First off, if you are fortunate enough to have an external clutch slave cylinder, take a moment to reflect on your blessing and good fortune before going on. If you are in the process of converting from internal to external, or are replacing your current external slave unit, there are a few tips you need to know that seem to be missed by many members of the forum, or transient visitors thereof. I don't have all the photos I would like to show, but will edit in ASAP when I get them. This will be a write-up in progress. The 94 and 95 YJ's with manual tranny came with the external slave unit, earlier models came with the internal slave unit unless it has been converted over. As the internal slave units are so much trouble to so many Jeepers, the less problematic external slave unit just doesn't get much notice because it is comparatively simple. It is
so long as you follow some simple guidelines that have otherwise in general been neglected from mention in a writeup.
When you change out your clutch master cylinder, STRONGLY
consider replacing your clutch slave unit and vice versa. There are many many (did I say "many" yet?) threads of woe in regards to "I replaced my clutch master (slave) and now my slave (master) is leaking" etc. The increased pressure/resistance developed by a single new component in the system results shortly thereafter in failure of the other component. Period. Don't post in and say you never had a problem or your 2nd cousin's younger brother's Aunt's roomate's ex-boyfriend did this and never had a problem. They just got lucky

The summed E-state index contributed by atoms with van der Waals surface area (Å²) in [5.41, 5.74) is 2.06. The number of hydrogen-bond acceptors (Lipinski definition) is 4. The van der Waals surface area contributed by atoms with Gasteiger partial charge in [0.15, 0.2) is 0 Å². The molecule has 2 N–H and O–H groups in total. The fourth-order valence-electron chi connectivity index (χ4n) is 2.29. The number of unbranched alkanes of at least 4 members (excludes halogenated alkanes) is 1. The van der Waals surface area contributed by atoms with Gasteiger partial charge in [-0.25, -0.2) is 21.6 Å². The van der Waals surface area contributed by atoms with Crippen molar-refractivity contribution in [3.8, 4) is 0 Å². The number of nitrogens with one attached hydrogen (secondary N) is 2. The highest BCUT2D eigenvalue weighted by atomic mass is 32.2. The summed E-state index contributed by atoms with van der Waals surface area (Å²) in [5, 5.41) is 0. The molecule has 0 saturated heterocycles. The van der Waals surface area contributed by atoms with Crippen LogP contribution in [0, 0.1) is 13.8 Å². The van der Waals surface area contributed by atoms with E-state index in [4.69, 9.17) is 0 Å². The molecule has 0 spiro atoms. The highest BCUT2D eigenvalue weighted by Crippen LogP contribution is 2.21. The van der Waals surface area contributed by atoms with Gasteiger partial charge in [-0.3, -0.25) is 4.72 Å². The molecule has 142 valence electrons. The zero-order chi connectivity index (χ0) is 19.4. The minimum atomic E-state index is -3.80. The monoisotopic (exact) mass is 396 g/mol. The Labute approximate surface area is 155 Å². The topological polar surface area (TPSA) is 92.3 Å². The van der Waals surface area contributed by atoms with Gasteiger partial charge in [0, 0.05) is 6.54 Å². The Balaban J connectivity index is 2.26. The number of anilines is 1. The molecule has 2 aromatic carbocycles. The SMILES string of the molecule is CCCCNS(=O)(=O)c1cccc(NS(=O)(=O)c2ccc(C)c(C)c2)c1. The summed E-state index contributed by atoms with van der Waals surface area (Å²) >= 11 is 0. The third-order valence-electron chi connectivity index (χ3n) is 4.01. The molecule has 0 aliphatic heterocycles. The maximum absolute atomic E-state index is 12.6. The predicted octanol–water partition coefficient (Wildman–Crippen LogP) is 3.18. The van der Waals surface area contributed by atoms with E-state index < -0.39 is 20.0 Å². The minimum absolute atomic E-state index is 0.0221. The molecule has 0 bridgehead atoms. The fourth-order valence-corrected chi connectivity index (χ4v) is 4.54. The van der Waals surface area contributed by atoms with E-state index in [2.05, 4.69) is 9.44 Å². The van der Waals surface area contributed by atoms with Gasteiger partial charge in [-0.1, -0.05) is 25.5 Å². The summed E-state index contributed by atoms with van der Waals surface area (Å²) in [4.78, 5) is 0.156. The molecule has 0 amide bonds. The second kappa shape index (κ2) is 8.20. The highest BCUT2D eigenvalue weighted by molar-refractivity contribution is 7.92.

. Don't count on this happening for you. If you replace one of them, just dig deeper in the pocket and replace both of them while you are at it. If you don't believe this, I won't hold it against you, but I am going to start collecting all of these threads of woe and linking about 10 of them into this writeup in the future.
Edit-here they come......